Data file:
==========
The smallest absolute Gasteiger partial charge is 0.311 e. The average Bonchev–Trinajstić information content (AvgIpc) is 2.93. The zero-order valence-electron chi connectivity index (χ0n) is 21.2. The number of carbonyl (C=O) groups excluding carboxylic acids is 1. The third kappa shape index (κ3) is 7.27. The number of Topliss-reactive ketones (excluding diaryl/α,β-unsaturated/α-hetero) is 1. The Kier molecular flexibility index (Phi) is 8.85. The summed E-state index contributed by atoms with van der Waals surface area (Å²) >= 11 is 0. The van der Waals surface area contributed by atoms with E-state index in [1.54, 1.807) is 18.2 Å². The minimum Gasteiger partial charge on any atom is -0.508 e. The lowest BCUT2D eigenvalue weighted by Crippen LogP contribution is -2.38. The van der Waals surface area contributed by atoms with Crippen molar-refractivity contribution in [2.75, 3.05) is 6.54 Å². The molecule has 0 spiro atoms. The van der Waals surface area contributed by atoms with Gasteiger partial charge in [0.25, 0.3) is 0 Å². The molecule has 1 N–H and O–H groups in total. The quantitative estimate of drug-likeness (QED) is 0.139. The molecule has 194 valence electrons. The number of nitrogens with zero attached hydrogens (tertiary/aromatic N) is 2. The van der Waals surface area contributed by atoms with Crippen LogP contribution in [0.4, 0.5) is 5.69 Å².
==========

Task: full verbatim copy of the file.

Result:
The smallest absolute Gasteiger partial charge is 0.311 e. The average Bonchev–Trinajstić information content (AvgIpc) is 2.93. The zero-order valence-electron chi connectivity index (χ0n) is 21.2. The number of carbonyl (C=O) groups excluding carboxylic acids is 1. The third kappa shape index (κ3) is 7.27. The number of Topliss-reactive ketones (excluding diaryl/α,β-unsaturated/α-hetero) is 1. The Kier molecular flexibility index (Phi) is 8.85. The summed E-state index contributed by atoms with van der Waals surface area (Å²) >= 11 is 0. The van der Waals surface area contributed by atoms with E-state index in [1.54, 1.807) is 18.2 Å². The minimum Gasteiger partial charge on any atom is -0.508 e. The lowest BCUT2D eigenvalue weighted by Crippen LogP contribution is -2.38. The van der Waals surface area contributed by atoms with Crippen molar-refractivity contribution in [2.75, 3.05) is 6.54 Å². The molecule has 0 spiro atoms. The van der Waals surface area contributed by atoms with Gasteiger partial charge in [0.25, 0.3) is 0 Å². The molecule has 1 N–H and O–H groups in total. The quantitative estimate of drug-likeness (QED) is 0.139. The molecule has 194 valence electrons. The number of nitrogens with zero attached hydrogens (tertiary/aromatic N) is 2. The van der Waals surface area contributed by atoms with Crippen LogP contribution in [0.4, 0.5) is 5.69 Å².